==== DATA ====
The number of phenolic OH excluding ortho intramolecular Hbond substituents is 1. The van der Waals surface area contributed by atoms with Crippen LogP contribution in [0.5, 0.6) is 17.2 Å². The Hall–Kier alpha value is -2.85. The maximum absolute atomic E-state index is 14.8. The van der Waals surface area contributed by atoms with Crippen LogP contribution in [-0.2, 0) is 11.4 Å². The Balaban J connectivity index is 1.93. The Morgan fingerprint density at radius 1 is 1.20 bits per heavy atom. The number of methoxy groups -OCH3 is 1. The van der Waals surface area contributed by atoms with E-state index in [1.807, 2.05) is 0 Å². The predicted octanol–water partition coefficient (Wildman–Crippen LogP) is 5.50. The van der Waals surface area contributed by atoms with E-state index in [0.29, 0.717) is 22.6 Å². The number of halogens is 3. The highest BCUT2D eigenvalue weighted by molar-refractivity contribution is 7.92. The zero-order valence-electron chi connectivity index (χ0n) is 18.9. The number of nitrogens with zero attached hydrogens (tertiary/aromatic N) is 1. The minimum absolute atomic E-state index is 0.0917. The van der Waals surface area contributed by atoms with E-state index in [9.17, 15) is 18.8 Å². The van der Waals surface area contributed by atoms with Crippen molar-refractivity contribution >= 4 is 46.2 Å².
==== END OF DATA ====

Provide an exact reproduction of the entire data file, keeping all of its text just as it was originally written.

The number of phenolic OH excluding ortho intramolecular Hbond substituents is 1. The van der Waals surface area contributed by atoms with Crippen LogP contribution in [0.5, 0.6) is 17.2 Å². The Hall–Kier alpha value is -2.85. The maximum absolute atomic E-state index is 14.8. The van der Waals surface area contributed by atoms with Crippen LogP contribution in [-0.2, 0) is 11.4 Å². The Balaban J connectivity index is 1.93. The Morgan fingerprint density at radius 1 is 1.20 bits per heavy atom. The number of methoxy groups -OCH3 is 1. The van der Waals surface area contributed by atoms with E-state index in [1.807, 2.05) is 0 Å². The predicted octanol–water partition coefficient (Wildman–Crippen LogP) is 5.50. The van der Waals surface area contributed by atoms with E-state index in [0.29, 0.717) is 22.6 Å². The number of halogens is 3. The highest BCUT2D eigenvalue weighted by molar-refractivity contribution is 7.92. The zero-order valence-electron chi connectivity index (χ0n) is 18.9. The number of nitrogens with zero attached hydrogens (tertiary/aromatic N) is 1. The minimum absolute atomic E-state index is 0.0917. The van der Waals surface area contributed by atoms with E-state index in [9.17, 15) is 18.8 Å². The van der Waals surface area contributed by atoms with Crippen molar-refractivity contribution >= 4 is 46.2 Å².